But “unscrupulous elements have printed fare charts with wrong rates,” said BTA secretary Bimal Guha. “Passengers were asked to pay Rs 14 for the initial 2 km, after drivers showed them charts bearing the BTA name. Passengers should pay the increased fares only if the chart bears the RTA notification number. We are likely to receive the charts on Friday,” he said.

A complaint was lodged with Bhowanipore police station against those responsible. Guha, however, could not identify them.

According to the Progressive Taximen’s Association secretary Madan Mitra: “The official rates are Rs 12 for the first 2 km, and Re 1 for every additional km.”

   

 
 
THE CITY DIARY 
 
 
 
Aug. 1: 

Power partnership with South Africa

A technical team from the South African power department will visit West Bengal to explore possibilities of participating in joint-sector projects with its state counterpart. Chief minister Buddhadeb Bhattacharjee, who returned from his week-long trip in South Africa on Wednesday, told reporters at Writers’ Buildings on Thursday that his tour was “a success.” He visited a state-owned power company in South Africa on July 29 and held high-level discussions on investment possibilities in the power sector in West Bengal. Bhattacharjee, who visited South Africa at the invitation of the communist party there, said he had addressed various forums and took part in debates on several issues, including privatisation, unemployment and problems of casual workers.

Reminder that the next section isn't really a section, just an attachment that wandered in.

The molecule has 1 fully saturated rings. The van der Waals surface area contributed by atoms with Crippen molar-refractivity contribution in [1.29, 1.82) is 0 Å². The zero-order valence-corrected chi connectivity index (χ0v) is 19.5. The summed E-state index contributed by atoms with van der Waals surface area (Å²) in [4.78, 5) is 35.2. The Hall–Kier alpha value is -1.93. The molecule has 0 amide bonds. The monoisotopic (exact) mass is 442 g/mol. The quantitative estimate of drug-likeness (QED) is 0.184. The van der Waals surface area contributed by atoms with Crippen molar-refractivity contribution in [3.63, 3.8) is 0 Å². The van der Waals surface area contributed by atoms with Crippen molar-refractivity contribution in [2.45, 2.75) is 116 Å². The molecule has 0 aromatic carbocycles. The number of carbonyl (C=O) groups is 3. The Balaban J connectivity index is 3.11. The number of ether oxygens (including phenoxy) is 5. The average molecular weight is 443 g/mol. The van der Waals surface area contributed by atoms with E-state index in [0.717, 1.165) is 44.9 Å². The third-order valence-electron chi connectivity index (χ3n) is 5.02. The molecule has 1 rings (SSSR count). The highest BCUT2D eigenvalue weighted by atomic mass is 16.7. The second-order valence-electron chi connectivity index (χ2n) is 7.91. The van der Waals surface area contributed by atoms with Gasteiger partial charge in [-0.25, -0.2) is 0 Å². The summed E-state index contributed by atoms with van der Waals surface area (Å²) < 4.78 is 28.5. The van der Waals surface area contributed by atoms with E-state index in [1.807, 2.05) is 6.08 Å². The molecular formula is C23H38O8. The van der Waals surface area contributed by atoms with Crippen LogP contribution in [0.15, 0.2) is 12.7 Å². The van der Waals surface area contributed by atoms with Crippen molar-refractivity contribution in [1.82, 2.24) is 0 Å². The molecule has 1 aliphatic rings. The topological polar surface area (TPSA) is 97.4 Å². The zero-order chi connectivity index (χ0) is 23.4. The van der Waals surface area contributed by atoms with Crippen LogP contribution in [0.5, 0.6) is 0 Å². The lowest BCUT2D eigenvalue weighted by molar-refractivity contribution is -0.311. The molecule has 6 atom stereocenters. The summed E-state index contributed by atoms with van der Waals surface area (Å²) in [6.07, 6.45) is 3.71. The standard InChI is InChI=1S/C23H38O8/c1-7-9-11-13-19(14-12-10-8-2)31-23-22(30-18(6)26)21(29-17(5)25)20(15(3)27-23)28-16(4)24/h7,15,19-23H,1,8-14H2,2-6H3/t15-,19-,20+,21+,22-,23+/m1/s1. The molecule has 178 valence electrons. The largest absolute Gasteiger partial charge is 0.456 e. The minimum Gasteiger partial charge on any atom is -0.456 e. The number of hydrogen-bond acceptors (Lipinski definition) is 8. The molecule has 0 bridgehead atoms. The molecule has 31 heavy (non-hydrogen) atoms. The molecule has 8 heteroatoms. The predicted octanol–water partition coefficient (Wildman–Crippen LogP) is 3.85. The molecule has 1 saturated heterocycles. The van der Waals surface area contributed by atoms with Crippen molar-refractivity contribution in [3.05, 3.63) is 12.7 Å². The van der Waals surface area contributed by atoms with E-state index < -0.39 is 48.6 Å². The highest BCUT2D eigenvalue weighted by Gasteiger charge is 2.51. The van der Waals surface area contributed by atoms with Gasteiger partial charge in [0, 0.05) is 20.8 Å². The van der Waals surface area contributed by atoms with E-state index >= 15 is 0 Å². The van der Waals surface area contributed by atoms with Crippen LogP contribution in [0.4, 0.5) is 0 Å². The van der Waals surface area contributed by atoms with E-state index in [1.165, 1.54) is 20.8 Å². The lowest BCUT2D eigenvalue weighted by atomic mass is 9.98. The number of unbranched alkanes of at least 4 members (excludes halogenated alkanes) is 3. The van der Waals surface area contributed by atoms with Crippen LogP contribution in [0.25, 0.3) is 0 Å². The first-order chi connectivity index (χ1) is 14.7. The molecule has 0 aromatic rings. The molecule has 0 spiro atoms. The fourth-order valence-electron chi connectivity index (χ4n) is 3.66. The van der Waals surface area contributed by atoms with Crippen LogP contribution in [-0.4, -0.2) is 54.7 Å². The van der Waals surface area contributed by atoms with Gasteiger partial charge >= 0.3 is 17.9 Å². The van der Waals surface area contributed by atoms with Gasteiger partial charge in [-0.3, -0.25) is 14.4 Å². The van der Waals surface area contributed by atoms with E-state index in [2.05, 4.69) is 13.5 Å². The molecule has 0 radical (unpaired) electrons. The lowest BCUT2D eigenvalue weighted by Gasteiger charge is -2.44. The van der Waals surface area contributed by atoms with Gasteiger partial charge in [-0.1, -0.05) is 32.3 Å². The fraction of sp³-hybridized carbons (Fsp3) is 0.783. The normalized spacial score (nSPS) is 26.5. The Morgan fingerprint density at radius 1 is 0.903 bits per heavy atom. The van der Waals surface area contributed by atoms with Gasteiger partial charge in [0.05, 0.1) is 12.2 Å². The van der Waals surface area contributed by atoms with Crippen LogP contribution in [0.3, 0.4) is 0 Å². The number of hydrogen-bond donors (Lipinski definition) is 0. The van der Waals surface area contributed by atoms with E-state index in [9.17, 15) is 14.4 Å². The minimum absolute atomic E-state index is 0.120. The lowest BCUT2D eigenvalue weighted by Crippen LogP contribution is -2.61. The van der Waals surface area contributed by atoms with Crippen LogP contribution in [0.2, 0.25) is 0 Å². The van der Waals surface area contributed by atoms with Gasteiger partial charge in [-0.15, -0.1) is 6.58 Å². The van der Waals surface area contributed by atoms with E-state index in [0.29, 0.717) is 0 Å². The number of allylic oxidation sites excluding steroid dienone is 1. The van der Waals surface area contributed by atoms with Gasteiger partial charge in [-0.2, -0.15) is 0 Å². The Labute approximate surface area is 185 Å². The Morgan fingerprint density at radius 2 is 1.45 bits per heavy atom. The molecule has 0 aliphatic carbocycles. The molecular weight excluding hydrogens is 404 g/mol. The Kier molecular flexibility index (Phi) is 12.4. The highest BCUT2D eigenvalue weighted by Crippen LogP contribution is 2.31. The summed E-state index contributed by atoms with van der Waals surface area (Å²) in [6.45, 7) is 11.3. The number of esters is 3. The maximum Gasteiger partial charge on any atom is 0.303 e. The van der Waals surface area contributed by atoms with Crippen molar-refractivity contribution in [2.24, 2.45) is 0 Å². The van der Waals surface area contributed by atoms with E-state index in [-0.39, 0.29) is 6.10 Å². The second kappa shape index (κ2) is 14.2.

CMC to replant uprooted trees

The Corporation will replant trees that have been uprooted by storms in the past few years. The replanting process will begin on Friday, following a function at Azad Hind Bagh. A special committee of the CMC will oversee the replanting work, sources said.

CESC raids shop

The Burrabazar police, in a joint raid with the CESC, on Thursday arrested the owner of a stationery goods shop from Kalakar Street. A CESC spokesperson said the owner was charged with tampering the electric meter. He will be produced in court on Friday. Meanwhile, the CESC in the last 15 days has disconnected 416 tampered with meters and snapped over 2,700 illegal connections during raids on various parts of the city and fringe areas.

Health meet